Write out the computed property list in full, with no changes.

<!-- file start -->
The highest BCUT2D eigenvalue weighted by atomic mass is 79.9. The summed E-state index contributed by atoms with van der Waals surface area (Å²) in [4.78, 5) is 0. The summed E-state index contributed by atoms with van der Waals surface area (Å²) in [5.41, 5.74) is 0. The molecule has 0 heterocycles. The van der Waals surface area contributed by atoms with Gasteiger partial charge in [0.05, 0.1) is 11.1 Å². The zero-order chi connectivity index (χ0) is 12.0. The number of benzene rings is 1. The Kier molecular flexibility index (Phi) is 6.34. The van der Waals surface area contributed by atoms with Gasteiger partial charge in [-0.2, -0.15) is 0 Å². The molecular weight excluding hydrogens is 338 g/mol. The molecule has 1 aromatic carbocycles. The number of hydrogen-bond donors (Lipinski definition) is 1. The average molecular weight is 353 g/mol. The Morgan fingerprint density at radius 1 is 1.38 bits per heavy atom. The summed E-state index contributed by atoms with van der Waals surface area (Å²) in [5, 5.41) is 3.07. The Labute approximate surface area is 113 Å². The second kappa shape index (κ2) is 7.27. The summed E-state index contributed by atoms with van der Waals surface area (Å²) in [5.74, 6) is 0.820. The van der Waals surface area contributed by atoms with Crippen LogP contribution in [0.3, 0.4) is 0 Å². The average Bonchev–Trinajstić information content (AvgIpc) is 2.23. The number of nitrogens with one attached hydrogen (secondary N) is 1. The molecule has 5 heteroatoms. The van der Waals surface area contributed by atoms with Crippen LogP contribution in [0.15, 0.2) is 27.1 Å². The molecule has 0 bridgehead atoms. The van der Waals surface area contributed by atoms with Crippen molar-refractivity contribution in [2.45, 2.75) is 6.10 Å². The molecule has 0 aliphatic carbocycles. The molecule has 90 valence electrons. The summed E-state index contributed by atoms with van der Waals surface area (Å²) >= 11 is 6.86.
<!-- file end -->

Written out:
The highest BCUT2D eigenvalue weighted by atomic mass is 79.9. The summed E-state index contributed by atoms with van der Waals surface area (Å²) in [4.78, 5) is 0. The summed E-state index contributed by atoms with van der Waals surface area (Å²) in [5.41, 5.74) is 0. The molecule has 0 heterocycles. The van der Waals surface area contributed by atoms with Gasteiger partial charge in [0.05, 0.1) is 11.1 Å². The zero-order chi connectivity index (χ0) is 12.0. The number of benzene rings is 1. The Kier molecular flexibility index (Phi) is 6.34. The van der Waals surface area contributed by atoms with Gasteiger partial charge in [-0.2, -0.15) is 0 Å². The molecular weight excluding hydrogens is 338 g/mol. The molecule has 1 aromatic carbocycles. The number of hydrogen-bond donors (Lipinski definition) is 1. The average molecular weight is 353 g/mol. The Morgan fingerprint density at radius 1 is 1.38 bits per heavy atom. The summed E-state index contributed by atoms with van der Waals surface area (Å²) in [5, 5.41) is 3.07. The Labute approximate surface area is 113 Å². The second kappa shape index (κ2) is 7.27. The summed E-state index contributed by atoms with van der Waals surface area (Å²) in [5.74, 6) is 0.820. The van der Waals surface area contributed by atoms with Crippen LogP contribution in [0.3, 0.4) is 0 Å². The average Bonchev–Trinajstić information content (AvgIpc) is 2.23. The number of nitrogens with one attached hydrogen (secondary N) is 1. The molecule has 5 heteroatoms. The van der Waals surface area contributed by atoms with Crippen LogP contribution in [0.15, 0.2) is 27.1 Å². The molecule has 0 bridgehead atoms. The van der Waals surface area contributed by atoms with Crippen molar-refractivity contribution in [2.45, 2.75) is 6.10 Å². The molecule has 0 aliphatic carbocycles. The molecule has 90 valence electrons. The summed E-state index contributed by atoms with van der Waals surface area (Å²) >= 11 is 6.86.